Friday, October 26, 2007

California Whines

The media's incessant, inane, and imbecilic comparisons of the governmental responses to the California Wildfire Disaster and Hurricane Katrina is matched in absurdity only by the California Lt. Governor's news conference assertion that California National Guard troops should be brought home from Iraq to help with disaster response. The assertions that there were "lessons learned" by Bush and the federal government is correct only in the sense that the federal government learned not to trust the preparedness of liberal democratic local and state governments. First, let's set the record straight on governmental response to Katrina.

The single greatest contribution to the crisis created by Katrina's assault on New Orleans was the complete and criminal incompetence of the city's government. Next in line for culpability whippings is the Louisiana governor and her staff. FEMA Director Browning was a buffoon, to be sure, and the Feds could have gotten massive aid to the scene at least 24 hours faster. But, the preparedness (or lack thereof) by Nagin and his krewe was laughable at best and criminal at worst. Contrast Governor Blanco's "deer in the headlights" news conferences with Governor Barber's rolled up shirt-sleeves presence at the front immediately following the storm's passing. While Mississippians, in large part, helped themselves and each other, New Orleanians helped themselves to each other's belongings.

The real difference between the response prior to and following Katrina and the response to the California wildfires are the actions by local and state governments. While Nagin and Blanco hunkered in their bunkers and neglected to lead their citizens to safety, California local and state authorities evacuated all but a handful of citizens from their homes ahead of rapidly advancing wildfires. The world watched Katrina take a bead on New Orleans for nearly a week, and Nagin/Blanco, et. al. did nothing. Not since Nero fiddled while Rome burned has a state's leadership demonstrated such utter disregard for its citizenry.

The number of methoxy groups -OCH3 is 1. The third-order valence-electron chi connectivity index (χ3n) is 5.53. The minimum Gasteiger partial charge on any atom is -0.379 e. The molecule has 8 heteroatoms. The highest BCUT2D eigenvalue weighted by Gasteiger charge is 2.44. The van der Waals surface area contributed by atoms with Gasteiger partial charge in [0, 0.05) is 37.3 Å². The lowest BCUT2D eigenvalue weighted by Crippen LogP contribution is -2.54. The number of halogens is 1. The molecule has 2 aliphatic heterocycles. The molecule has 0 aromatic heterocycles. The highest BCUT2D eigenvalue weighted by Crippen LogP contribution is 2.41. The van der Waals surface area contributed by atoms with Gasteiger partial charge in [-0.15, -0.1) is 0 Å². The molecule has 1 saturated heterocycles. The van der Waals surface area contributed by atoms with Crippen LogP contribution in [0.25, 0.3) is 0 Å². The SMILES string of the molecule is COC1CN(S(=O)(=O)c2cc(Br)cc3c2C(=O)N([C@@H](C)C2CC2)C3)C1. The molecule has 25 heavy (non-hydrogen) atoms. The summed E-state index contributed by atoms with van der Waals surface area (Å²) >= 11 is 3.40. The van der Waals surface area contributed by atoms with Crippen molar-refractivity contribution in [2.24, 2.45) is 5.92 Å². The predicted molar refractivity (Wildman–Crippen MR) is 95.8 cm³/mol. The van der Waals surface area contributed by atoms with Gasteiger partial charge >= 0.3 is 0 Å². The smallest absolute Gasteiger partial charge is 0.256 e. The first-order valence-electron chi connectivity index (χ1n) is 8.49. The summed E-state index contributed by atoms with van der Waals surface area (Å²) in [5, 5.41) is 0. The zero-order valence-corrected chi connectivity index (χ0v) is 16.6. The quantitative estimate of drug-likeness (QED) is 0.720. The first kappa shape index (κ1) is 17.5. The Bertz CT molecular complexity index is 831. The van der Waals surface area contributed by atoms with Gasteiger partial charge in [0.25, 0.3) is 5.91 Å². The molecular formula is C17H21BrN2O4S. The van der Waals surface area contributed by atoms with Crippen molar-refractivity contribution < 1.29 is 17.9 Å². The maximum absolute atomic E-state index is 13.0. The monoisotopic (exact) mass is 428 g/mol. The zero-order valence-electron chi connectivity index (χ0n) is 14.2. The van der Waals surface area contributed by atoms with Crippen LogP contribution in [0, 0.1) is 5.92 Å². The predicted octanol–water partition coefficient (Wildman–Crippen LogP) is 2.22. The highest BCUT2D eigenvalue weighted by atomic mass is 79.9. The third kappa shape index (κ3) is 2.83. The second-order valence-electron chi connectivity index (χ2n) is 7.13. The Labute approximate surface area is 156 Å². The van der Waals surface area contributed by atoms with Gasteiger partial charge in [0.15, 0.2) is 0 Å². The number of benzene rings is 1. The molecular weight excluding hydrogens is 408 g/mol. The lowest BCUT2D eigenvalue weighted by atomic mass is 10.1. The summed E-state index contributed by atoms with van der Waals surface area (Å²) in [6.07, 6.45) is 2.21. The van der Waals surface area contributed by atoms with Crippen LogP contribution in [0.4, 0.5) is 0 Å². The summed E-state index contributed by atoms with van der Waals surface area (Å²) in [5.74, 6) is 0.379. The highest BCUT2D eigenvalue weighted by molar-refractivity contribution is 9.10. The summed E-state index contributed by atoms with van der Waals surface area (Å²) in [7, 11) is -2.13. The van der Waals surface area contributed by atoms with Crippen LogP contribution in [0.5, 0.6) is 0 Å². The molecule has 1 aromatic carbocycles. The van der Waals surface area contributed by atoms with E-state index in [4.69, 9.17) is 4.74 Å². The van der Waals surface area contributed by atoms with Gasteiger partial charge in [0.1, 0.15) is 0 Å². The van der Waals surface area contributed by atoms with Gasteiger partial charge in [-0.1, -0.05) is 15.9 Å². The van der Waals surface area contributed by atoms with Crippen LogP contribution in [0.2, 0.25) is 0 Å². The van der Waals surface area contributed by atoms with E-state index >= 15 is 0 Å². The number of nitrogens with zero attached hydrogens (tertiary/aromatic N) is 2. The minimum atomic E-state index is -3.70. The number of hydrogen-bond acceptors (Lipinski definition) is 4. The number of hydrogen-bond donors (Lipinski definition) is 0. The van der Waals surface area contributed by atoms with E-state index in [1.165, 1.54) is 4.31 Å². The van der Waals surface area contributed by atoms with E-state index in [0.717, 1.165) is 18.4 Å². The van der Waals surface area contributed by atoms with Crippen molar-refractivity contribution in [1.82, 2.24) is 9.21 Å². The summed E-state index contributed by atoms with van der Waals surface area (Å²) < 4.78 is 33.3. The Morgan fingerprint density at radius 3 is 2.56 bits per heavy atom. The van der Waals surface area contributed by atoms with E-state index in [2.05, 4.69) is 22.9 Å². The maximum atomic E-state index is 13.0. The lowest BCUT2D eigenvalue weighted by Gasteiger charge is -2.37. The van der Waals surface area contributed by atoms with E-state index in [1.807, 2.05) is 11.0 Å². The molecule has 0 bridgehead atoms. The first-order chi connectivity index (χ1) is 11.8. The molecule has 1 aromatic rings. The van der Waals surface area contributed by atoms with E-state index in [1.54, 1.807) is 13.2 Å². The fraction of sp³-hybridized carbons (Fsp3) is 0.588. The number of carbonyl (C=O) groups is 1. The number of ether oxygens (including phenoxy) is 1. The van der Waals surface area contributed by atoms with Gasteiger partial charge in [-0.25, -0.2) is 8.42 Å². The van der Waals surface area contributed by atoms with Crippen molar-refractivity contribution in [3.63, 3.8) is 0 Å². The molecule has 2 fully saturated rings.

No fiddles played by Conan and his crew--with the exception of the politically motivated cheap-shot whine by the Lt. Governor. The truth: less than 15% of California's National Guard is currently deployed to Iraq, leaving 17,000 guardsmen in the state. The last I saw, the Governator had only seen a need to call up a fraction of those.

Tuesday, October 23, 2007

Water, water, everywhere, but not a drop to the drought.

It hasn't been a drought buster by any stretch of the imagination, but the steady rain that has fallen here at the northern end of southern nowhere for the past 30 hours has been one of the most welcome sights I have seen in a long time. By my calculation, my little corner of the Tallahatchie Free State is running a rainfall deficit of nearly two feet for the year. It has been so dry here that, to paraphrase Sheridan during his ruinous romp in the Shenandoah Valley, "a crow flying over the length of the Tallahatchie River bottom would have to carry his own canteen for water." The water level in my lake has dropped precipitously over the past 8 months--five or six feet by my reckoning. The three or four inches of rain we just got won't refill it, but it will at least arrest the decreasing shoreline for a few weeks.

Miss Brenda and I have a running argument regarding the descriptive appellation by which to refer to our liquid inpoundment. I call it my lake. She insists that it is merely a pond. She is unswayed by my definitive reasoning that if one cannot throw a rock across the widest portion of said body of water it is more correctly referred to as a lake. She cannot pitch a petra across, nor have I attempted to do so (the muscles of my throwing arm have atrophied to the point of severe embarrasment should anyone witness my fruitless fling). Furthermore, some of our neighbors have ponds that have completely dried up during this epic drought. My lake and its pescatorial population has survived nicely--though significantly decreased in surface acreage and fin room.

I think I have a way to put the lake v. pond dispute to final rest. Hereby and forthwith, my lake shall be known (with appropriate reinforcing signage) as Lake Brenda.

Monday, October 22, 2007

Just Like Ole Times